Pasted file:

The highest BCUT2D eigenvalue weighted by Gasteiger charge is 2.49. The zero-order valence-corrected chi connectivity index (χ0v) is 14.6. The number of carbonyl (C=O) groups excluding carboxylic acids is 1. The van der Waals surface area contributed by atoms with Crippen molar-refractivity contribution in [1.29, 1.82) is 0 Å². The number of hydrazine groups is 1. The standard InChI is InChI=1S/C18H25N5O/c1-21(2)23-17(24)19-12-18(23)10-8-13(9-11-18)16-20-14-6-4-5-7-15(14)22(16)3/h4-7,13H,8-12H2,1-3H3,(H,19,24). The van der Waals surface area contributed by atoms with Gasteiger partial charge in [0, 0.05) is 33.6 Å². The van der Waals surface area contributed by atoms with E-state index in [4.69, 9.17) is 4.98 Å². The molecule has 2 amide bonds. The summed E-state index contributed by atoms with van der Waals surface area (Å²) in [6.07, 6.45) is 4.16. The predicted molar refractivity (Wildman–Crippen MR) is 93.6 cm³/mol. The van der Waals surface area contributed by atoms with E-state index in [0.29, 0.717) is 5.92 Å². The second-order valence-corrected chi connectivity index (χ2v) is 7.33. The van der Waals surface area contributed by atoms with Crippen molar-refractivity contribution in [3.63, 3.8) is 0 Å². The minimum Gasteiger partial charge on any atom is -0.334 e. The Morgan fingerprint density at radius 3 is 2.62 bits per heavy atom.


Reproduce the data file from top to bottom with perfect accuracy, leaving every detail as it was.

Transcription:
The highest BCUT2D eigenvalue weighted by Gasteiger charge is 2.49. The zero-order valence-corrected chi connectivity index (χ0v) is 14.6. The number of carbonyl (C=O) groups excluding carboxylic acids is 1. The van der Waals surface area contributed by atoms with Crippen molar-refractivity contribution in [1.29, 1.82) is 0 Å². The number of hydrazine groups is 1. The standard InChI is InChI=1S/C18H25N5O/c1-21(2)23-17(24)19-12-18(23)10-8-13(9-11-18)16-20-14-6-4-5-7-15(14)22(16)3/h4-7,13H,8-12H2,1-3H3,(H,19,24). The van der Waals surface area contributed by atoms with Gasteiger partial charge in [0, 0.05) is 33.6 Å². The van der Waals surface area contributed by atoms with E-state index in [4.69, 9.17) is 4.98 Å². The molecule has 2 amide bonds. The summed E-state index contributed by atoms with van der Waals surface area (Å²) in [6.07, 6.45) is 4.16. The predicted molar refractivity (Wildman–Crippen MR) is 93.6 cm³/mol. The van der Waals surface area contributed by atoms with E-state index in [0.29, 0.717) is 5.92 Å². The second-order valence-corrected chi connectivity index (χ2v) is 7.33. The van der Waals surface area contributed by atoms with Crippen molar-refractivity contribution in [3.63, 3.8) is 0 Å². The minimum Gasteiger partial charge on any atom is -0.334 e. The Morgan fingerprint density at radius 3 is 2.62 bits per heavy atom.